apt to buy shares in new companies if the names of the companies
are easy to read and say, which actually affects the performance of
the stock in the short run. University of Michigan psychologists have
shown that language (and even the typeface in which something is
printed) can affect all sorts of perceptions: whether a roller coaster
seems too risky or a job seems too demanding to take on. Even
very subtle manipulations of cognitive familiarity are shaping your
choices, big and small, every day.
 
So familiarity and comfort can be traps. But the fact is, Carruthers’
decision making really started to go wrong long before he
even started waxing his skis. It started back in the warmth of the
living room, when he or one of his buddies said, “Hey, let’s take a
run out to Gobbler’s Knob tomorrow.” At that point, they triggered
another powerful cognitive tool, known as the “default heuristic” or
“consistency heuristic.” At that point, with their adventure still an abstract
notion, they no doubt discussed the conditions, the pros and
cons, and made a deliberate assessment of the risks of going out. But
once they made that initial decision, the cold calculation stopped.
They made a mental commitment, and that thought took on power.
 
We have a powerful bias for sticking with what we already have,
not switching course. Unless there is some compelling reason not to,
we let our minds default to what’s given or what has already been
decided. We rely on stay-the-course impulses all the time, often with
good results. Constant switching can be perilous, in everything from
financial matters to romantic judgments, so we have become averse
to hopping around.
 
But this powerful urge for steadiness can also lock us into a bad
choice. Just imagine Carruthers’ ski party standing out there on the
slope, chatting with the members of the other ski party. At this point,
they could have made the decision to turn around and go home. Perhaps
the snowpack seemed too unstable, or a certain gully looked
worrisome. The skiers were no doubt taking in all this information,
but they were not deliberating the pros and cons with their full mental
powers because they had really already made their choice. The
heuristic mind doesn’t like to second-guess itself once it has momentum,
and these skiers already had two hours of trekking invested in
this decision. It would have taken a lot of mental effort to process all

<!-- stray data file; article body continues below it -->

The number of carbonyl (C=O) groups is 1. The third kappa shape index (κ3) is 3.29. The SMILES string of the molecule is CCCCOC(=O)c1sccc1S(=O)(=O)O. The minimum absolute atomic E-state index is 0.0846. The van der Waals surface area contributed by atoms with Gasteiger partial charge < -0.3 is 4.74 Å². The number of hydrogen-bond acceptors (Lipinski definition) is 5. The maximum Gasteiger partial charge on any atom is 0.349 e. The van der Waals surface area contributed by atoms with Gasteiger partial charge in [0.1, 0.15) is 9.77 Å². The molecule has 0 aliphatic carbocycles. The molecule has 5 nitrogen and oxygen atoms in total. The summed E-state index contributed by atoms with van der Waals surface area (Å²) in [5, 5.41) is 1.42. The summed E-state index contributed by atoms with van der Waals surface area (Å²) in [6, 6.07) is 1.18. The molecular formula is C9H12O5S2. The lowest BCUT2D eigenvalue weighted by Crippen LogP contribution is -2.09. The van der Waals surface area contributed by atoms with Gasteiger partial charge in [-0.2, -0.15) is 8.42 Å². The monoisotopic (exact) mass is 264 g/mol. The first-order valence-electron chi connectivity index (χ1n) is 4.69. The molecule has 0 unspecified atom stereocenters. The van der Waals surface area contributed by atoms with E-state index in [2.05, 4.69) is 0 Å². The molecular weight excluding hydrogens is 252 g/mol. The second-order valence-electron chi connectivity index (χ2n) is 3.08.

the logical arguments for turning around and going home.
 
So they didn’t. They stuck to their plan because they were cognitively
biased toward going ahead rather than switching gears. They
were stubborn, but not in the way we commonly use the word to
mean an obstinate attitude. Their brains were being stubborn, in the
most fundamental way, right down in the neurons. We default hundreds
of times a day, simply because it’s effortful to switch plans. We
stay in relationships that are going nowhere simply because it’s easier
than getting out. We buy the same brand of car our father did and
hesitate to rearrange our stock portfolio. And we uncritically defer to
others who make decisions for us—policy makers, who make rules
and laws based on the assumption that we will act consistently rather
than question. Similarly, it’s safer to need an organ transplant in Paris
than in New York City. You’ll find out why in Chapter 20, but the
short answer is that it’s the default heuristic at work.
 
There were other heuristics reinforcing the ill-fated skiers’ commitment.
They probably got some additional mental nudging from
what McCammon calls the “acceptance heuristic.” Also known as
the “mimicry heuristic,” it is basically the strong tendency to make
choices that we believe will get us noticed—and more important,
approved—by others. It’s deep-wired, likely derived from our ancient
need for belonging and safety. It can be seen in the satisfaction we get
from clubs and other social rituals, like precision military formations
and choral singing. It’s a crucial element in group cohesion, but we
often apply it in social situations where it’s inappropriate—or even
harmful, as it was in many of the accidents that McCammon studied.
His analysis showed a much higher rate of risky decision making in
groups of six or more skiers, where there was a larger “audience” to
please.
 
Then the snow itself can make skiers do senseless things. Every
skier knows the phrase “powder fever,” which means the unreasonable
desire to put down the first tracks in freshly fallen snow. Powder
fever begins with the first flakes of a long-awaited snowstorm and
peaks as soon as conditions permit the first treks out. The virgin
powder won’t last long; everyone knows that. So for a few hours it’s
like gold, valuable simply because of its scarcity.
 
Psychologists think this “scarcity heuristic” derives from our fundamental
need for personal freedom. We have a visceral reaction to
any restriction on our prerogatives as individuals, and one way this
manifests itself is in distorted notions about scarcity and value. Humans
have made gold valuable because there is not all that much of it
to go around, not because it’s a particularly useful metal. So it is with
new powder, and so it is with anything else we might perceive as rare,
from land to free time. Scarcity can even skew our choices of lovers
and partners, if we’re not careful.
 
These are just a few of the heuristics you will learn about in the
chapters ahead. This book is not intended to be exhaustive. Some psychologists
estimate that there are hundreds of powerful heuristics at
work in the human brain, some working in tandem with others, sometimes
reinforcing and sometimes undermining one another. As readers
will see in the chapters ahead, aspects of the arithmetic heuristic
o...